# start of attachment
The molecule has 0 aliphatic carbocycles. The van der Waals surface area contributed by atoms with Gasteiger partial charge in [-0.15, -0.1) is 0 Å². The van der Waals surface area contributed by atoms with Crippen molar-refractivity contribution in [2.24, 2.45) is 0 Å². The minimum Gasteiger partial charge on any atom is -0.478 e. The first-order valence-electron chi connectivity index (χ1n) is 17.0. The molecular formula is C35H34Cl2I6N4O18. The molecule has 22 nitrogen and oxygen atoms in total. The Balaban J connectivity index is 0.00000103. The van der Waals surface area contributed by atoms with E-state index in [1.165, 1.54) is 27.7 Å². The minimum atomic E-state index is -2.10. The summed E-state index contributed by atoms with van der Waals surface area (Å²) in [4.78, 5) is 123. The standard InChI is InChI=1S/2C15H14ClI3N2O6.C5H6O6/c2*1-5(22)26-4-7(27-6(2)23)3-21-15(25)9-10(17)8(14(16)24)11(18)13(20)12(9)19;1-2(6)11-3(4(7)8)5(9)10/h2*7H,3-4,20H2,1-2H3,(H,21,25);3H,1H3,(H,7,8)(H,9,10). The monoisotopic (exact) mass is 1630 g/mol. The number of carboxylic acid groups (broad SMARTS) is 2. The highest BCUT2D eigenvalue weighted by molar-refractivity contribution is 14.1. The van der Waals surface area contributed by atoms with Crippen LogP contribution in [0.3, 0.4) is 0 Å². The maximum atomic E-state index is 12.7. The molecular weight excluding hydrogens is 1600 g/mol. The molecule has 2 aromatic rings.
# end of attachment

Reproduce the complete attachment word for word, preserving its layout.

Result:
The molecule has 0 aliphatic carbocycles. The van der Waals surface area contributed by atoms with Gasteiger partial charge in [-0.15, -0.1) is 0 Å². The van der Waals surface area contributed by atoms with Crippen molar-refractivity contribution in [2.24, 2.45) is 0 Å². The minimum Gasteiger partial charge on any atom is -0.478 e. The first-order valence-electron chi connectivity index (χ1n) is 17.0. The molecular formula is C35H34Cl2I6N4O18. The molecule has 22 nitrogen and oxygen atoms in total. The Balaban J connectivity index is 0.00000103. The van der Waals surface area contributed by atoms with E-state index in [1.165, 1.54) is 27.7 Å². The minimum atomic E-state index is -2.10. The summed E-state index contributed by atoms with van der Waals surface area (Å²) in [4.78, 5) is 123. The standard InChI is InChI=1S/2C15H14ClI3N2O6.C5H6O6/c2*1-5(22)26-4-7(27-6(2)23)3-21-15(25)9-10(17)8(14(16)24)11(18)13(20)12(9)19;1-2(6)11-3(4(7)8)5(9)10/h2*7H,3-4,20H2,1-2H3,(H,21,25);3H,1H3,(H,7,8)(H,9,10). The monoisotopic (exact) mass is 1630 g/mol. The number of carboxylic acid groups (broad SMARTS) is 2. The highest BCUT2D eigenvalue weighted by molar-refractivity contribution is 14.1. The van der Waals surface area contributed by atoms with Crippen LogP contribution in [0.3, 0.4) is 0 Å². The maximum atomic E-state index is 12.7. The molecular weight excluding hydrogens is 1600 g/mol. The molecule has 2 aromatic rings.